Step Therapy: Legal, Ethical, and Policy
Implications of a Cost-Cutting Measure
The very high and ever-increasing costs of medical care in the United States are well-recognized and much discussed. Health insurers have employed a variety of strategies in an effort to control their expenditures, including one that is common but has received relatively little attention: step therapy. Step therapy programs require patients to try less expensive treatments and find them to be ineffective or otherwise problematic before the insurer will approve a more high-priced option. This article is the first law journal piece dedicated to analyzing this important cost control measure. This article explores the strengths and weaknesses of step therapy and its legal and ethical implications. It argues that in some cases, step therapy reduces insurers’ drug costs in the short term but causes significant harm to patients that ultimately results in both human suffering and increased long-term health care costs. Some insurers are also less than transparent with patients about their programs, adhere to one-size-fitsall approaches that ignore nuanced clinical and economic evidence, and implement their policies in a discriminatory way. This article examines how several states have responded to step therapy through legislation and discusses review mechanisms that federal law provides for adverse insurance decisions. This article concludes with a detailed set of recommendations. These include legislative interventions to ensure that step therapy programs are sufficiently flexible and responsive to patients’ individual needs and measures to enhance transparency and expeditiously address emerging scientific and economic evidence.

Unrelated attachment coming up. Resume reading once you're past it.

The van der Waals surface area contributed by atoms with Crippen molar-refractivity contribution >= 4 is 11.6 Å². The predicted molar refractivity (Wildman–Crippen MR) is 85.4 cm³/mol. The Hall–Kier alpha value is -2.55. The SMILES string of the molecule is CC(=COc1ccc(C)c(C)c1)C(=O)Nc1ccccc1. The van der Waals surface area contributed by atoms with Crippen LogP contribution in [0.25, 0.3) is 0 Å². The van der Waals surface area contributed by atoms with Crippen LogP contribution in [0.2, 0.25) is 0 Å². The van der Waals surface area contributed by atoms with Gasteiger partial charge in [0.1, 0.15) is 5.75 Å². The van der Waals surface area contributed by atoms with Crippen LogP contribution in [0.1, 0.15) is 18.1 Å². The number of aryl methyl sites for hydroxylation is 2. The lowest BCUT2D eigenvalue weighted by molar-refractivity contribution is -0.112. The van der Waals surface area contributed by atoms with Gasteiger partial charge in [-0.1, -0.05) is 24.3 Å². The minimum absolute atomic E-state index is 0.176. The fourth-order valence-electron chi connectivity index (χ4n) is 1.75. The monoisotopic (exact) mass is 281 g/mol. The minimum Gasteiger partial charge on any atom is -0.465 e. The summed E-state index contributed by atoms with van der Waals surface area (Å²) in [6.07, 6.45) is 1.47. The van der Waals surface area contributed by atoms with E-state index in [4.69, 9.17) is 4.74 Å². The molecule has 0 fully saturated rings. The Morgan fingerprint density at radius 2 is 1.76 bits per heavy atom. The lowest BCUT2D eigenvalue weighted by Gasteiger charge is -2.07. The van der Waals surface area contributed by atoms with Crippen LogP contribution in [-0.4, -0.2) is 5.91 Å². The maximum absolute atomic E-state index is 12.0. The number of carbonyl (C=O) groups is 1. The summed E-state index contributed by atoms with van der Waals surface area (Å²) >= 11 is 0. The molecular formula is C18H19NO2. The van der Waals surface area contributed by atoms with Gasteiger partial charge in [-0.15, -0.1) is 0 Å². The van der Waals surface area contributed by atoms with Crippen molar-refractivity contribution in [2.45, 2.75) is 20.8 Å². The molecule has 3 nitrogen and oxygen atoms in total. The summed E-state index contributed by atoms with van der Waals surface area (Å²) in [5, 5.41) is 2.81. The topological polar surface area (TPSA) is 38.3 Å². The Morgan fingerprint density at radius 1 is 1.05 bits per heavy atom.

Food and Drug Law Journal
Volume 73, Number 1